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The Rev. Lynn is a longtime specialist in caricaturing traditional Christians as exploitative, aspiring theocrats, so naturally, he blithely links American exceptionalism to his favorite bugaboos. Evangelical Left activist and Emergent Church guru Brian McLaren, in his commentary for The Post, was little different in his grave concerns about believers in America’s special role, most of whom he discerned are prone to “a sense of national superiority, entitlement, smugness, and inflated self-importance.” McLaren offered his own standard Religious Left interpretation of exceptionalism as exempting America from high ethical standards:
It’s wrong for other nations to torture people, but America is an exception. It’s wrong for other nations to develop and discharge nuclear weapons, but America is an exception. It’s wrong for other nations to violate standards of just war theory, but America is an exception. It’s right for other nations to bear responsibility for environmental stewardship, but America is an exception. It’s right for other nations to uphold the highest standards of human rights, but American is an exception.
McLaren, like much of the Religious Left, subscribes to his own brand of Jeremiah Wright-style exceptionalism, portraying America as often uniquely evil, the focus of global injustice, and worthy of ongoing divine damnation, not the recipient of blessing or tool of providential destiny. Agreeing with McLaren, and then some, was Mahatma Gandhi’s grandson Arun Gandhi, an Indian journalist and pacifist who frequently joins the American Religious Left for sundry protests. In his own Post op-ed, Gandhi angrily rebutted American exceptionalists as “ignorant and arrogant,” spouting “negative drivel,” professing a “special connection to God,” whom they portray as “vile, vicious, angry, hateful and intolerant,” while He chooses a “handful of people to commit atrocities against fellow humans.”
Gandhi likens American exceptionalists to South Africa’s Boers, who “claimed to be the special emissaries of God sent to save the Black heathens, kill and subjugate them, plunder the land and its resources, enslave and dehumanize people of color and rule over everyone with God given right to commit every conceivable evil under the sun.” The pacifist observed: “They too committed what the world now recognizes as atrocities in the name of God.” Beneficently, Gandhi hopes “God intervenes to bless the American conservatives with some wisdom and humility,” and that He rescues them from their “mission to save America and the world from the liberals.”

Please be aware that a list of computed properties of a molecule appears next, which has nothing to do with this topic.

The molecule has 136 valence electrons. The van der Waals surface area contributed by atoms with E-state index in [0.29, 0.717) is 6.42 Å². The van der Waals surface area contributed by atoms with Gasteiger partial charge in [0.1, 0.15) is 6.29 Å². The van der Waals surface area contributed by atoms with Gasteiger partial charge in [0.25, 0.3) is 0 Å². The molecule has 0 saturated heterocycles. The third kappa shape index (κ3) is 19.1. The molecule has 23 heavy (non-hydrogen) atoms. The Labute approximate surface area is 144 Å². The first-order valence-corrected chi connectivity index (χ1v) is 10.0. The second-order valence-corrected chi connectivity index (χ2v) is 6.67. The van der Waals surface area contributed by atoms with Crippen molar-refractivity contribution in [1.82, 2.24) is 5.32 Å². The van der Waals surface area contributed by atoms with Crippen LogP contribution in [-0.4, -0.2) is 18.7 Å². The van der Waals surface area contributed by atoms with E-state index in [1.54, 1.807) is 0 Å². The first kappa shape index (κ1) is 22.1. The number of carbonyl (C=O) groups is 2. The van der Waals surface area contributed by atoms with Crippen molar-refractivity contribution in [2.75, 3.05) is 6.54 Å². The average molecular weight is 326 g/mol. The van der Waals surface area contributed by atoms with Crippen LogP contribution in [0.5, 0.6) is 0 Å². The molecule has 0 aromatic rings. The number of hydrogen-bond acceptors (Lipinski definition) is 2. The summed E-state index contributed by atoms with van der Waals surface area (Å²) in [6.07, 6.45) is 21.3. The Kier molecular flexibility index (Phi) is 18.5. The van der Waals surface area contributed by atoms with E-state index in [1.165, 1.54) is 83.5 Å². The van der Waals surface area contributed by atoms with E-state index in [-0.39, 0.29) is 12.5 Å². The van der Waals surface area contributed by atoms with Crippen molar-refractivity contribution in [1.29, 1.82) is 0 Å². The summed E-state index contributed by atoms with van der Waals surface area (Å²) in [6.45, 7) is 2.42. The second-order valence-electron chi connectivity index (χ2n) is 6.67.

Providing a corrective to the Religious Left’s angry stereotypes about American exceptionalism was Los Angeles Rabbi David Wolpe, whose Post commentary noted that America remains the “greatest hope for those who are oppressed and shackled throughout the world,” America was the “most important combatant on the side that was both right and victorious” in the 20th century’s wars to “overcome successive tyrannies that enslaved humanity,” and America uniquely combines a “rich religious legacy with the best of the enlightenment,” creating “technology and innovation,” and is premised on ideals rather than tribalism. The rabbi concluded that America’s destiny is “critical to the fate of humanity.”
Almost all Americans are exceptionalists. Most, like Rabbi Wolpe, see American exceptionalism as an aspiration for good. Sadly, much of the modern Religious Left can imagine America only as exceptionally bad.
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